Active Shooter Incidents (ASI) in the Maritime Domain? Part 2
After the questions posed in last week's blog, it was encouraging to hear from those of you who have looked at your maritime domain, and addressed this particular area of responsibility. But for many of you, these questions remain: What are your areas of concern in your maritime area of operations as it relates to an ASI ? What are you not prepared for? What do you need to address, plan for, train for and practice? If you have done some training and preparedness, when was the last time you practiced it?
For those of you still looking for some of those answers, let me provide some potential solution pathways.
In designing training and developing scenarios for maritime engagements, we need to consider some facts and background. We need to recognize some of the statistics and data looking at 179 events from 2000-2014 regarding Active Shooter Incidents (ASI). Even though this environment is evolving, here is what we know;
a.) 90% of the incidents are over in less than 15 minutes
b.) In 57% of the incidents, a pistol is used
c.) In 99% of the time, it’s a single shooter
d.) In nearly half the incidents (48%), the shooter had to be stopped
e.) If LE arrives while the attack is occurring, the officer(s) will need to subdue or shoot the attacker 2 out of 3 times
What we also know is how people are dying in these incidents. From the US Army, we know that hemorrhaging is the leading cause of fatalities in combat (85%). Domestically, a collaborative group of federal law enforcement, trauma surgeons, and emergency responders participated in a panel discussion during the Annual Clinical Congress of the American College of Surgeons (ACS) in 2013. They confirmed that the leading cause of preventable death in these shooting incidents was uncontrolled bleeding. Called the Hartford Consensus, the group Issued a Call to Action to Reduce Death Toll Among U.S. Mass-Casualty Victims. (You can read the whole article by clicking on the link.)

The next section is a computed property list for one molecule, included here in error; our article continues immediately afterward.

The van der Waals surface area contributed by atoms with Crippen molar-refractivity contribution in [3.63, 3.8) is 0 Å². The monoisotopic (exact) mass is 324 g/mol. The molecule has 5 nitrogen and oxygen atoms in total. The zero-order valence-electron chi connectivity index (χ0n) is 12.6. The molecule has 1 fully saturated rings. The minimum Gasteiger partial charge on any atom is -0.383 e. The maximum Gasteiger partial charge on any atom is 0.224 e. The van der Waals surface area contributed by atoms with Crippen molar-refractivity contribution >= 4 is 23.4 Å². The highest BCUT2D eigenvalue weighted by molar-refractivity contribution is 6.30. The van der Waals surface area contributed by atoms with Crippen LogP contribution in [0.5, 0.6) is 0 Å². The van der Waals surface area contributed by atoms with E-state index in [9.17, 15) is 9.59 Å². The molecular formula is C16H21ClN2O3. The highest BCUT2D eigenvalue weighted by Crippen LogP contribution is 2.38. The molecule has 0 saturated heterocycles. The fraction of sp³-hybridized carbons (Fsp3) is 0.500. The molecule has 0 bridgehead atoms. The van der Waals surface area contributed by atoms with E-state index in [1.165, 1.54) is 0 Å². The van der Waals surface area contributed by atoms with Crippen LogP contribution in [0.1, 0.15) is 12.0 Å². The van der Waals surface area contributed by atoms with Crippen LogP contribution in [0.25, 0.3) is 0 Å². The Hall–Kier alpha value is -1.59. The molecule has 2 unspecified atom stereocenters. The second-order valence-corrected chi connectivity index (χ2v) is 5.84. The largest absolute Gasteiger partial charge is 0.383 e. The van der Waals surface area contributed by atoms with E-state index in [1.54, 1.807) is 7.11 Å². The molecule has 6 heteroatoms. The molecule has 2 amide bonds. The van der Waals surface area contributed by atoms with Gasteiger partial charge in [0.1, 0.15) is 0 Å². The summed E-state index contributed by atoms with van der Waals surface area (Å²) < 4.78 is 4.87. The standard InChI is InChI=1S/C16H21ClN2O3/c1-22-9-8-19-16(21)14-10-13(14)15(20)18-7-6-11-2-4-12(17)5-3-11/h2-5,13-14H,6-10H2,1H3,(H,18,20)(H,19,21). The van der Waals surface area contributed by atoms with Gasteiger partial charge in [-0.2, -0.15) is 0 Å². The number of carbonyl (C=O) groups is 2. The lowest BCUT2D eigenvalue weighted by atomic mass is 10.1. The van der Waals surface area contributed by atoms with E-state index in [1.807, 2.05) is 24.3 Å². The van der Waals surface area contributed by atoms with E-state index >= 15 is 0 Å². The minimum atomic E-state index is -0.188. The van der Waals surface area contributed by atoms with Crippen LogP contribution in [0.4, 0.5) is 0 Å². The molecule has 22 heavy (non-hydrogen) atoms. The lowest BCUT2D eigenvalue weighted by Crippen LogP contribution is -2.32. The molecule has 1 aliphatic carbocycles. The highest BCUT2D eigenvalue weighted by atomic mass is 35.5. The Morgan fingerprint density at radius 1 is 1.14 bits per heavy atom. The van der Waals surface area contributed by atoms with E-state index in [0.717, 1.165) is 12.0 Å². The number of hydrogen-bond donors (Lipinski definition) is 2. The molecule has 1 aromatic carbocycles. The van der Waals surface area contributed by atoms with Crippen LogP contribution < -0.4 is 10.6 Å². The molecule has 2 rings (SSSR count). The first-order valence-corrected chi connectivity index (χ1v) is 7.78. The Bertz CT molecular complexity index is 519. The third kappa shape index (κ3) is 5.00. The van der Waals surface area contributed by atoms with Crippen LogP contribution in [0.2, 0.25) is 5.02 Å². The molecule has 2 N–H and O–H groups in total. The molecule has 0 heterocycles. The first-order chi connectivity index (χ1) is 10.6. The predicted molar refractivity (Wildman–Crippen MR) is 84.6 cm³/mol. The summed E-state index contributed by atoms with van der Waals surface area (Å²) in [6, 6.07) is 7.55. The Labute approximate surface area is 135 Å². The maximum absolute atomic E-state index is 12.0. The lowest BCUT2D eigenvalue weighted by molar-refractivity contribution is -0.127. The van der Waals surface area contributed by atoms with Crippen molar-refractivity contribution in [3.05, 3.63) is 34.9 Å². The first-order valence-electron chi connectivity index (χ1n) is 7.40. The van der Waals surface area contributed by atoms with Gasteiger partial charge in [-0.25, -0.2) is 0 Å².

We've also seen what can happen when doctors apply what they have learned from the battlefield. (See the article, How Doctors Save Lives After a Mass Shooting.) This is why the national mantra as it relates to ASI response is now: 1.) Stop the Killing, 2.) Stop the Dying.
I share all that information so that we can look at how all this applies in the maritime domain. Here is the key point: in an ASI on the water (just like land-side), a single officer on patrol is likely to be the first on scene. No surprise there.
We know this from our long history of maritime Search and Rescue cases. Year in and year out. it's the State & Local Law Enforcement/Emergency Responders who get there first, as reported by the Coast Guard. And depending on others who may be on patrol in the area at the time, that first officer is joined by a couple of other officers/deputies/CG personnel relatively quickly.
Why is all this relevant to the discussion? That first responding officer(s) is who is going to go “over the rail” to mitigate the threat, and therefore, ALL patrol officers must be taught the basics of ASI response. They must also be taught direct threat medical care of the injured. The more patrol officers we train, the more we enhance our abilities across the country to mitigate the threat and save lives, when this type of event happens on our waterways.
Assuming that we are doing a good job training our maritime patrol officers, what's next? After they have gone over the rail and eliminated the threat (or at least established a warm zone), what do we do about the people that are now in need of immediate care? Although we may be doing a good job with some tactical training on the water, what have we done to integrate the medical personnel so that we can save lives and stop the dying? How do we get these medical folks out to the boat, and how do we transport the critically injured to an ambulance pick-up point? The takeaway here: We need to train the EMS/Fire personnel who are going to be coming right behind the LE response in the form of Rescue Task Forces, and we need to train supervisors/managers on how to work with each other in that response plan.